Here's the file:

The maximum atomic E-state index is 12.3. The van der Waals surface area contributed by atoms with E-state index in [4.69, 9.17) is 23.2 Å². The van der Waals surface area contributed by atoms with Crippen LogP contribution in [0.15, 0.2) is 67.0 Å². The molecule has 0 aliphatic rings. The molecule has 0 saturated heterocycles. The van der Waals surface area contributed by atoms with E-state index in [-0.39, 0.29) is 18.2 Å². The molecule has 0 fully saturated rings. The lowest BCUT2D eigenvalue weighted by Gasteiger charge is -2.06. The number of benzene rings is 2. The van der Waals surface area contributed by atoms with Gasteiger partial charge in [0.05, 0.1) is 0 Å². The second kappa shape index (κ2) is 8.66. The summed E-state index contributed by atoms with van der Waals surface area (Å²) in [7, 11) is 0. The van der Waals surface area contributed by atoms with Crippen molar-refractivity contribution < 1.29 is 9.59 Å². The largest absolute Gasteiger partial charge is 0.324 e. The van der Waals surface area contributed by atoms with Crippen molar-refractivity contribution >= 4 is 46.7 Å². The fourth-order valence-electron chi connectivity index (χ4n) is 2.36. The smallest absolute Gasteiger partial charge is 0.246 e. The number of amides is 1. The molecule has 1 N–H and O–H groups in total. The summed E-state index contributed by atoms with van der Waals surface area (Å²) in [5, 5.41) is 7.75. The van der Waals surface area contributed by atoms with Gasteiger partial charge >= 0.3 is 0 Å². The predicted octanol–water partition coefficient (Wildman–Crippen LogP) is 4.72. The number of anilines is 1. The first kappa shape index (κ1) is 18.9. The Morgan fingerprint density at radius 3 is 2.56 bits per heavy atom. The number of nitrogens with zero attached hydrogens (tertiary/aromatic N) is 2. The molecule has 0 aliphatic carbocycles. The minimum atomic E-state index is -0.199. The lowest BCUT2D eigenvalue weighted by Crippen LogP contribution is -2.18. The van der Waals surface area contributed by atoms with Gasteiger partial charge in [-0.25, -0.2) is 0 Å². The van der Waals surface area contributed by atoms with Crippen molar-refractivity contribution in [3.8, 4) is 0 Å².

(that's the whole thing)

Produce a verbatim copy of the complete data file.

The maximum atomic E-state index is 12.3. The van der Waals surface area contributed by atoms with E-state index in [4.69, 9.17) is 23.2 Å². The van der Waals surface area contributed by atoms with Crippen LogP contribution in [0.15, 0.2) is 67.0 Å². The molecule has 0 aliphatic rings. The molecule has 0 saturated heterocycles. The van der Waals surface area contributed by atoms with E-state index in [-0.39, 0.29) is 18.2 Å². The molecule has 0 fully saturated rings. The lowest BCUT2D eigenvalue weighted by Gasteiger charge is -2.06. The number of benzene rings is 2. The van der Waals surface area contributed by atoms with Gasteiger partial charge in [0.05, 0.1) is 0 Å². The second kappa shape index (κ2) is 8.66. The summed E-state index contributed by atoms with van der Waals surface area (Å²) in [7, 11) is 0. The van der Waals surface area contributed by atoms with Crippen molar-refractivity contribution < 1.29 is 9.59 Å². The largest absolute Gasteiger partial charge is 0.324 e. The van der Waals surface area contributed by atoms with Crippen molar-refractivity contribution >= 4 is 46.7 Å². The fourth-order valence-electron chi connectivity index (χ4n) is 2.36. The smallest absolute Gasteiger partial charge is 0.246 e. The number of amides is 1. The molecule has 1 N–H and O–H groups in total. The summed E-state index contributed by atoms with van der Waals surface area (Å²) in [5, 5.41) is 7.75. The van der Waals surface area contributed by atoms with Gasteiger partial charge >= 0.3 is 0 Å². The predicted octanol–water partition coefficient (Wildman–Crippen LogP) is 4.72. The number of anilines is 1. The first kappa shape index (κ1) is 18.9. The Morgan fingerprint density at radius 3 is 2.56 bits per heavy atom. The number of nitrogens with zero attached hydrogens (tertiary/aromatic N) is 2. The molecule has 0 aliphatic carbocycles. The minimum atomic E-state index is -0.199. The lowest BCUT2D eigenvalue weighted by Crippen LogP contribution is -2.18. The van der Waals surface area contributed by atoms with Gasteiger partial charge in [-0.25, -0.2) is 0 Å². The van der Waals surface area contributed by atoms with Crippen molar-refractivity contribution in [3.8, 4) is 0 Å².